Letting go is an issue often addressed in new studies of disruption, announced in the title and subtitle of a 2019 Sloan Management Review article, “Building Digital-Ready Culture in Traditional Organizations: Getting Your Company Into Digital Shape Doesn’t Mean Dumping Everything That Has Made it Strong.”7 The authors address knowing what to throw away and what to keep along the path to transformation through a new set of values: impact, speed, openness and autonomy. New beginnings include rapid experimentation and learning, self-organization and collaboration, as well as data-driven decision making.8 If this paradigm sounds familiar, it should. It underlies long-standing approaches to organizational learning and quality improvement.

Though now sometimes forgotten, W. Edwards Deming’s Out of the Crisis once was a disruptor intent on “transformation of the style of American management.” This is, Deming wrote, “not a job of reconstruction, nor is it revision. It requires a whole new structure, from foundation upward. Mutation might be the word, except that mutation implies unordered spontaneity. Transformation must take place with directed effort. The aim of this book is to supply the direction.”9

Contemporary advocates of transformation now focus on technology and risk, but we ought to remember that the term denotes a comprehensive, systemic change—as in, total quality management. Attending to the parts, we shouldn’t lose sight of the whole. As quality professionals learn from the insights of those studying the social effects of digital technology, we again must be reminded that our own body of knowledge is built on deep experience of systemic organizational change.

We also must realize that despite the rapid and sometimes painful change we’re experiencing, technological dislocation isn’t new. We are not without academic and technical resources to help us cope. At the same time, we ought to be vigilant. In times of transition, fads abound. Not everything with “digital” in its name is reliable or predictive of future outcomes. As Ogburn noted, “predictors agree with each other more than with reality,” and “hope tends to distort reality favorably.”10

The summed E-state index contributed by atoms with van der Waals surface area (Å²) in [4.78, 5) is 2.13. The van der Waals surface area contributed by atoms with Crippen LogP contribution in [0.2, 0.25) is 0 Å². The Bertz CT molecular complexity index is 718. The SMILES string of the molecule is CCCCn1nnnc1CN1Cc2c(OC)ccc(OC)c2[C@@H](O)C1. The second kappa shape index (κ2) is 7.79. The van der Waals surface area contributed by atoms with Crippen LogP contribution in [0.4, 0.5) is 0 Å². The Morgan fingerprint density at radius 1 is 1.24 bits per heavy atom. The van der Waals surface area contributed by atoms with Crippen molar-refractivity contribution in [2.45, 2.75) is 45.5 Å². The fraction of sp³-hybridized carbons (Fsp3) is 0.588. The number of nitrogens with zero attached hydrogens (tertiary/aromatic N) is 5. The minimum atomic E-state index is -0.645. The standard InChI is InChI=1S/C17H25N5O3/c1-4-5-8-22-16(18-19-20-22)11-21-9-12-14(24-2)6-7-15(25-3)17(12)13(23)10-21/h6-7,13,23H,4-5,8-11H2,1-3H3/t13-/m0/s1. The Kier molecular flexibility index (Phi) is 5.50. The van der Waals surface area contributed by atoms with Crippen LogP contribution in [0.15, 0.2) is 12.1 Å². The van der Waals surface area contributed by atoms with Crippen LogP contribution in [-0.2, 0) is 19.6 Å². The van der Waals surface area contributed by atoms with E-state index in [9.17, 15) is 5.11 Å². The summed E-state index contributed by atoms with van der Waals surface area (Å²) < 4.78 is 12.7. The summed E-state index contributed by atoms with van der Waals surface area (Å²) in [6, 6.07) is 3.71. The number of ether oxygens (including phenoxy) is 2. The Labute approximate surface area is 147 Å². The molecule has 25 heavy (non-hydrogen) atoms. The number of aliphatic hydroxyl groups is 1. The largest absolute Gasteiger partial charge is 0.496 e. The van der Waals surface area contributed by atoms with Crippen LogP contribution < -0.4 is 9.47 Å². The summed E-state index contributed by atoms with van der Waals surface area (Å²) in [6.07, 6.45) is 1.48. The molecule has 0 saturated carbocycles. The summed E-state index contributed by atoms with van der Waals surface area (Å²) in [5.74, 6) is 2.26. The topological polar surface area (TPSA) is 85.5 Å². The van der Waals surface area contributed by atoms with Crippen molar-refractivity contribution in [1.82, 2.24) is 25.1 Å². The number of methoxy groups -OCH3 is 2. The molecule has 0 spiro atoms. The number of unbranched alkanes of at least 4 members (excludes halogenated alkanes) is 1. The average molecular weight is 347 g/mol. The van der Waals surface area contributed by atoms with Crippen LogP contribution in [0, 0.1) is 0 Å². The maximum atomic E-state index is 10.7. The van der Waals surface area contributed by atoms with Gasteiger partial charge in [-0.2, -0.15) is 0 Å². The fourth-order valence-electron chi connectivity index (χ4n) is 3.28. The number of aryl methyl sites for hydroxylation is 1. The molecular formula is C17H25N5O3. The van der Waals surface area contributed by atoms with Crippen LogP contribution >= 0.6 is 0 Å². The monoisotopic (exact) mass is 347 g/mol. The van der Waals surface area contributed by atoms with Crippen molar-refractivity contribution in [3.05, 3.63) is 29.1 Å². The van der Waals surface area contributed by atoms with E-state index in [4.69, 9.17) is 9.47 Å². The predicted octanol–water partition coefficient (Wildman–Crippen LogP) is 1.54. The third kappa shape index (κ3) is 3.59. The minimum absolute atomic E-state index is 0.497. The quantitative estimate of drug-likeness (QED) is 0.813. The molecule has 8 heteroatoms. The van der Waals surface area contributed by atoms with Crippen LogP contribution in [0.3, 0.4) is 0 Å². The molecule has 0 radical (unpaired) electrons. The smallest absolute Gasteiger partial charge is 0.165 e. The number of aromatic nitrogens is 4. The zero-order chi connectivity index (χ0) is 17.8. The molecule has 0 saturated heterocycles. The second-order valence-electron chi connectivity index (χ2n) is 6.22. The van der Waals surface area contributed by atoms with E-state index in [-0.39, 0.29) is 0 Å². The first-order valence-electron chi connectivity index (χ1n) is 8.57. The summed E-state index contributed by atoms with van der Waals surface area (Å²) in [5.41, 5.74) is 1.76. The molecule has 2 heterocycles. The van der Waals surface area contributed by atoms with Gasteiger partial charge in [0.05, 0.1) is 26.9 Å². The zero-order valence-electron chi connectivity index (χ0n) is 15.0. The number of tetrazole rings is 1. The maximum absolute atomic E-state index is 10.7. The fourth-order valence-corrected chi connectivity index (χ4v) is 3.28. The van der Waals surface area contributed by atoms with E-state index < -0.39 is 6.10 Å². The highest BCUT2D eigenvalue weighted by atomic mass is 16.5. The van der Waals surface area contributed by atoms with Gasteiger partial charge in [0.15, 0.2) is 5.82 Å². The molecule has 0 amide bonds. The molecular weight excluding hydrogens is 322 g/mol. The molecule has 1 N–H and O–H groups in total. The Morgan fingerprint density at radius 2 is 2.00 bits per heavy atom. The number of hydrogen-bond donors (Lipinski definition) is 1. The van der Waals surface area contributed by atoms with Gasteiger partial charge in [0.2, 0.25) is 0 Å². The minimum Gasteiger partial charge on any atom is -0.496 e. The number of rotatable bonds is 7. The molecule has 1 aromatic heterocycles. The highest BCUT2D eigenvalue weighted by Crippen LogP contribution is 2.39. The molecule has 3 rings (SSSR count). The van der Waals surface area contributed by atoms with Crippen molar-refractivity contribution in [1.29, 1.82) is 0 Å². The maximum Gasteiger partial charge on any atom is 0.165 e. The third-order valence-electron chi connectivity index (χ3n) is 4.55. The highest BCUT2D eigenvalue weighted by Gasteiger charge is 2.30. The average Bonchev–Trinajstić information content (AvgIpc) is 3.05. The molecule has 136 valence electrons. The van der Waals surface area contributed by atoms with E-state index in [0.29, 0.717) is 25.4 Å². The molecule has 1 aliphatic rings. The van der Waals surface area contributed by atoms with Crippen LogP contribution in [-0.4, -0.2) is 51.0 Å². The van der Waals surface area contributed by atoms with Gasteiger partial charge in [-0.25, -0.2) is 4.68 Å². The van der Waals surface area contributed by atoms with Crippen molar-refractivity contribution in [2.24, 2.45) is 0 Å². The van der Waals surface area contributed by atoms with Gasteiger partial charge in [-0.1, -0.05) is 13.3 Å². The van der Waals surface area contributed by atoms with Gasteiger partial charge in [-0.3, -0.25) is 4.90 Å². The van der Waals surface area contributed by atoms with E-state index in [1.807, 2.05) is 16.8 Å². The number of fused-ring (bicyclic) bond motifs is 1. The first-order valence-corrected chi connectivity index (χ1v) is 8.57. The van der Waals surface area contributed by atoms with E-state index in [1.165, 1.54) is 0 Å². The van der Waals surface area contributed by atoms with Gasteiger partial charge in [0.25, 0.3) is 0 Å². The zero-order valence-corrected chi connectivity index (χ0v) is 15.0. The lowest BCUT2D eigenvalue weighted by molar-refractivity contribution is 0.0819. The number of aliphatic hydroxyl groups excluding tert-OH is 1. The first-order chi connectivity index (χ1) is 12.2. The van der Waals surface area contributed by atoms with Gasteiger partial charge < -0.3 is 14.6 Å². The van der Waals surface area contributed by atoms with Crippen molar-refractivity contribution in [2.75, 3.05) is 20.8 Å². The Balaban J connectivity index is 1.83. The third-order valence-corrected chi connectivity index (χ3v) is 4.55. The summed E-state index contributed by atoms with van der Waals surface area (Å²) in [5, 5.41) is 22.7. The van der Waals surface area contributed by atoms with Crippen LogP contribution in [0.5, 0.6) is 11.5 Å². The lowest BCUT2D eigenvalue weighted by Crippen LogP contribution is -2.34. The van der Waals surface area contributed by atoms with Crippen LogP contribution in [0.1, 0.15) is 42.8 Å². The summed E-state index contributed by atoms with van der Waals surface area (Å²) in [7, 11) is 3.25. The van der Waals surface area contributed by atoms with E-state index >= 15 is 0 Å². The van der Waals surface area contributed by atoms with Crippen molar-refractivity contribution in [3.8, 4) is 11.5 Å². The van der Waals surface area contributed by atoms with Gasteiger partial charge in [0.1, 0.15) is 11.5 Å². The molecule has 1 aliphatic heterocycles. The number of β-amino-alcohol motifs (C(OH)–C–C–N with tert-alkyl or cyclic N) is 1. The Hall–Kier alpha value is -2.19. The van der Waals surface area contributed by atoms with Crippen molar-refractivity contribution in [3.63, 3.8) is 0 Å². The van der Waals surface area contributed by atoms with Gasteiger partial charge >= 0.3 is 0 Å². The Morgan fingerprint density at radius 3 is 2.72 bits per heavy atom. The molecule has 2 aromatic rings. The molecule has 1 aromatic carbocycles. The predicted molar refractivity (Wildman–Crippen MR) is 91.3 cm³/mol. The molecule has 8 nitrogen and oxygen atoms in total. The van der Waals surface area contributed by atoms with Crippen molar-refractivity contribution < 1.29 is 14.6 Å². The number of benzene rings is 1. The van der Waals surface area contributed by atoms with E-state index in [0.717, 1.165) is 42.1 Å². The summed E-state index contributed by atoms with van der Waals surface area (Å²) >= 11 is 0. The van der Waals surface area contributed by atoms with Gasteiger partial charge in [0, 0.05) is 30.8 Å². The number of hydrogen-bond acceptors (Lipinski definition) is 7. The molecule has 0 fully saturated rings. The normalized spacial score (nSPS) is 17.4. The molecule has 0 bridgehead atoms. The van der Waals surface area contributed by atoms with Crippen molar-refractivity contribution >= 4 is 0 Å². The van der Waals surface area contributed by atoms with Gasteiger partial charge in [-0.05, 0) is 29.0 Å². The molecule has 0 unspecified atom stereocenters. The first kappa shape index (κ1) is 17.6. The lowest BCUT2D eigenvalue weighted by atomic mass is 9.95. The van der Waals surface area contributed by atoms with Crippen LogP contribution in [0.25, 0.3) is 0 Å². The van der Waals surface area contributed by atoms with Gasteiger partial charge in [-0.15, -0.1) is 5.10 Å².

1. “The Work of the Future: Shaping Technology and Institutions,” fall 2019 report, Massachusetts Institute of Technology (MIT) Work of the Future, https://tinyurl.com/work-of-future.
  2. Benoît Godin, “Innovation Without the Word: William F. Ogburn’s Contribution to the Study of Technological Innovation,” Minerva, Vol. 48, No. 3, 2010, pp. 277–307.
  3. Clayton M. Christensen, Michael E. Raynor and Rory McDonald, “What Is Disruptive Innovation?” Harvard Business Review, Vol. 93, No. 12, 2015, pp. 44–53. https://hbr.org/2015/12/what-is-disruptive-innovation.
  4. “What Is William Bridges’ Transition Model?” William Bridges Associates, https://wmbridges.com/what-is-transition.
  5. Ibid.
  6. Ibid.
  7. George Westerman, Deborah L. Soule and Anand Eswaran, “Building Digital-Ready Culture in Traditional Organizations,” MIT Sloan Management Review, Vol. 60, No. 4, 2019, pp. 59-68.
  8. Ibid.
  9. W. Edwards Deming, Out of the Crisis, MIT Press, 2000.
  10. William Fielding Ogburn, “Studies in Prediction and the Distortion of Reality,” Social Forces, Vol. 13, No. 2, 1934, pp. 224-229.

Henry J. Lindborg is executive director and CEO of the National Institute for Quality Improvement in Fond du Lac, WI. He holds a doctorate from the University of Wisconsin-Madison and teaches in a leadership and quality graduate program. Lindborg is past chair of ASQ’s Education Division and of the Education and Training Board. He is a past chair and current member of the Institute of Electrical and Electronics Engineers Career Workforce Policy committee.